5 Tips for Managing Sibling Rivalry
Every parent with multiple children deals with discord between siblings. Often, parents struggle with how to resolve conflict fairly and effectively. They tend to ask themselves, “Who’s right? Who’s wrong? Who do you punish? Who should you believe? Where do you draw the line?” Quarrels between siblings are normal and often unavoidable. Here are some tips for managing sibling rivalry and fostering friendship between siblings.:
Foster a sense of collaboration rather than competition. It’s quite easy to play up our children’s natural ability to want to win. “Let’s see who can get their shoes on first,” “Let’s race upstairs to brush our teeth,” “Who can eat the most bites of broccoli?” This works. And, it usually helps us to reach the short-term goal of getting the task completed. The downfall to this approach is that it emphasizes the sense of competition between siblings. Soon, every task will be something that is seen as a competition to determine who can do it the best or the most quickly. This may seem like a small sacrifice given that it usually gets children to mind the parent. However, in the future, this will translate to other topics. Who is the best piano player? Who has the most friends? Who is the smartest? The better way to approach the “race” to get the job done is to make it a collaborative effort. “Let’s all race upstairs together to brush our teeth so that we can read 2 books rather than 3 before we go to bed! “ “Let’s work together to get these chores done so that we can have extra time to have popcorn and watch a movie!” The key is to be on the same team rather than being opponents.
Don’t get so caught up in making things “equal” that you overlook each child’s individual needs. Understandably, parents are concerned about sibling rivalry and sometimes go too far to ensure that everything is exactly the same for each child. Although this is usually done with the best of intentions, this approach can actually hinder self-expression and leave both children feeling inadequate. If Annie struggles with her grades, rewarding her for timely homework completion will be important for her. If Annie’s sister, Sarah, is an academic, then rewarding timely homework will be less important to her. Annie may not feel as successful if Sarah gets the same accolades for academic achievements. And Sarah will, no doubt, need reinforcement in some other area. This doesn’t mean to ignore the achievements of any child, but rather understand that it is okay to reward Annie for some things and Sarah for others.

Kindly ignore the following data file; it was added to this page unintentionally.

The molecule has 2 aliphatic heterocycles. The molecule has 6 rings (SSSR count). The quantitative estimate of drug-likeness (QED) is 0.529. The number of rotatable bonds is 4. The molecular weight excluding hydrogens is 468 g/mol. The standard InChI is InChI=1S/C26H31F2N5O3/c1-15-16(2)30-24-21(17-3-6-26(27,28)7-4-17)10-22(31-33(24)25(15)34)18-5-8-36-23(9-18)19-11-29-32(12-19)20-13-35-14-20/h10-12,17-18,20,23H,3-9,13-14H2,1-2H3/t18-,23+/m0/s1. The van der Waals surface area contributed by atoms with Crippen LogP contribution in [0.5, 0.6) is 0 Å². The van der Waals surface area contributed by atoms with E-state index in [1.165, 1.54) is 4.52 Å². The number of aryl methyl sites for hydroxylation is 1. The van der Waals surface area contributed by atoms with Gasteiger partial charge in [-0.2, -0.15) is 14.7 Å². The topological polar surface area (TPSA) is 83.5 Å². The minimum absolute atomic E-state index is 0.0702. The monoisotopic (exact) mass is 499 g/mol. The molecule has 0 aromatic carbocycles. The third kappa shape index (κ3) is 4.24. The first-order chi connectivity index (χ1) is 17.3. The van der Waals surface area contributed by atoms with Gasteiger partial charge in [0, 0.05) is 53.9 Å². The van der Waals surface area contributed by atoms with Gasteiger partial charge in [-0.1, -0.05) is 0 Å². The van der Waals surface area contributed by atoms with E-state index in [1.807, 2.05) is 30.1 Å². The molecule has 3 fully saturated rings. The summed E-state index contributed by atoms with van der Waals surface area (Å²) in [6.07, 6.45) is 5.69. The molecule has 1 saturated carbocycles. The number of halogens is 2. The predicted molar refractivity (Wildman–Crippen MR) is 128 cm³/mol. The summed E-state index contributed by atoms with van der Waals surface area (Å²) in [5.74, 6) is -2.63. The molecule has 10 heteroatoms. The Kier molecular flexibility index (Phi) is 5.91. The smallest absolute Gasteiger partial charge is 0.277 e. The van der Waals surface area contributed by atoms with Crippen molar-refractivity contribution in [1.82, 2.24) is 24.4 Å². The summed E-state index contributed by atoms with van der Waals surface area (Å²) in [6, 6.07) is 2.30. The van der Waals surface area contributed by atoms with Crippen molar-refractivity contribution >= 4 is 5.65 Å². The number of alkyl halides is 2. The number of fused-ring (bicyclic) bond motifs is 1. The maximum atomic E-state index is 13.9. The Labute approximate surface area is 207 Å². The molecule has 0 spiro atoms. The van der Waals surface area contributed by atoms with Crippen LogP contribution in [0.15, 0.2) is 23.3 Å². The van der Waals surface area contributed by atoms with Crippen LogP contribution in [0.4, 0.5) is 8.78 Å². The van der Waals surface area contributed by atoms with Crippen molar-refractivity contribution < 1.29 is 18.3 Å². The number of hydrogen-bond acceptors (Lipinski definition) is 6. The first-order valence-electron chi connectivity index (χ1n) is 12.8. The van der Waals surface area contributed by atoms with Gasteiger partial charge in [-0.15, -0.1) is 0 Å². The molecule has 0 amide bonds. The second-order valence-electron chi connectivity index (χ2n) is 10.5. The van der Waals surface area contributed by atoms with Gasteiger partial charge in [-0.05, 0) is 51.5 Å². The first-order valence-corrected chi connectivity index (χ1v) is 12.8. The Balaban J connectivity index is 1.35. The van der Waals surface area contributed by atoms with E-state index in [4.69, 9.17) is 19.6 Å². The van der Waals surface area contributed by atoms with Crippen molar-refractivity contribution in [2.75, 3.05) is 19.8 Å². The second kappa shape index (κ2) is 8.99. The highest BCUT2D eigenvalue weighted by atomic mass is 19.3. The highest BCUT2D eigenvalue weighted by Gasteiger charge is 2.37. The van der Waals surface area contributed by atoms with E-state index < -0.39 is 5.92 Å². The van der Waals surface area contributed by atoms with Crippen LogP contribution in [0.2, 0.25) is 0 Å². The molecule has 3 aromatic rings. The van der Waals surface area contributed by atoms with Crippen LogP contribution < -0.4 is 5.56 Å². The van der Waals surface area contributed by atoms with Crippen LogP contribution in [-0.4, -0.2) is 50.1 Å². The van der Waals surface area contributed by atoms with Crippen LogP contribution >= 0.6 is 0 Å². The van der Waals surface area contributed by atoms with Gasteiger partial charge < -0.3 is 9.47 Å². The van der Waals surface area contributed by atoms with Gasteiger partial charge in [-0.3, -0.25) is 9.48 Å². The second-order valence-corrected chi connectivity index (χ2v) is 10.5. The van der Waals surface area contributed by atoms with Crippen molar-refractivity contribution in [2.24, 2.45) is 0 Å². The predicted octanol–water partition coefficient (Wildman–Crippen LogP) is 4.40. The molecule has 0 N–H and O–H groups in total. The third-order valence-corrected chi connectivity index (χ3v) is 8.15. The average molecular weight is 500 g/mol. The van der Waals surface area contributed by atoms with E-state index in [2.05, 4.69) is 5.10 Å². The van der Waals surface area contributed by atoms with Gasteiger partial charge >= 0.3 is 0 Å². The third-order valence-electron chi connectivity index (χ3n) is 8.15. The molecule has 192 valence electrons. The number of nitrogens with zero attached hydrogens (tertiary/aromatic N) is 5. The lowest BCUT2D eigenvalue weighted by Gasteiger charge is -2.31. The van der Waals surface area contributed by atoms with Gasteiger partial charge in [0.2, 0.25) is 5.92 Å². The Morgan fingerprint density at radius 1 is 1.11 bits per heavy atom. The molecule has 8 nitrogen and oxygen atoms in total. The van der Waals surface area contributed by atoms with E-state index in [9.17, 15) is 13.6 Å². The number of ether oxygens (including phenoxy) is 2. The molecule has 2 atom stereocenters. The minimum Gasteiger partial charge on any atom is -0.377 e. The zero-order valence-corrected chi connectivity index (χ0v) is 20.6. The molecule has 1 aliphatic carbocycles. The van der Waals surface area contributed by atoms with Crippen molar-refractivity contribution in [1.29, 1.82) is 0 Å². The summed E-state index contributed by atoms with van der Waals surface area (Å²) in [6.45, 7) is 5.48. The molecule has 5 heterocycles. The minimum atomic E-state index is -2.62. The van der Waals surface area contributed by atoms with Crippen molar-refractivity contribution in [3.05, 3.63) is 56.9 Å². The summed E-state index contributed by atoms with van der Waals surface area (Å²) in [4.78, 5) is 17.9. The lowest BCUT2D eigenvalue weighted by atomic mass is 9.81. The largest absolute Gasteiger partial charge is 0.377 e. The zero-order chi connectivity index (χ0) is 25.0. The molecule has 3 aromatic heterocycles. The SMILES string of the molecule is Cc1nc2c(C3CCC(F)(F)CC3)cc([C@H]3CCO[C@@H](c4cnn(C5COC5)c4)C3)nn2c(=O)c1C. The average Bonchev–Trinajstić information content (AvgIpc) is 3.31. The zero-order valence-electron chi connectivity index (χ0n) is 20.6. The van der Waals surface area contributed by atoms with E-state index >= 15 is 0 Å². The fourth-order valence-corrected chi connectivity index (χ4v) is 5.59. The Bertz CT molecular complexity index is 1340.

Spend quality time alone with each child and, during that time, work together to figure out a way of making siblings feel special. It’s no secret that family time equals bonding. It’s equally important to spend time alone with each child. But, even beyond that, when you are alone with one child, foster a sense of caring by asking him/her to think about how to make sister or brother feel important. “While we are out today, pick out a small prize for your brother. Let’s think about what will make him smile when we get home this afternoon.” The focus of the trip does not need to become about brother, but remembering brother’s feelings can help foster a sense of togetherness and “family,” even when brother is not present.
Let them play, and let them argue. Arguing can be healthy. Siblings are actually practicing conflict resolution in a safe environment when they argue with one another in the presence of mom and dad. Parents tend to want to interject and squash the argument before it escalates. Often, if parents allow the children to have the argument, the children can come up with a resolution independently. The resolution may not be the one that the parent would have chosen, but it is often a healthy resolution nonetheless. The caveat to this would be that parents do need to interject if arguments become physical or if one child is demeaning the other (i.e., name calling, bullying).
Have them identify each other’s strengths. This is an exercise that will benefit them for years to come. Being able to identify and appreciate the strengths of other people will foster collaboration with others in the future. In turn, having a brother or sister recognize your strengths is an impactful way to foster self-esteem and increase self-confidence.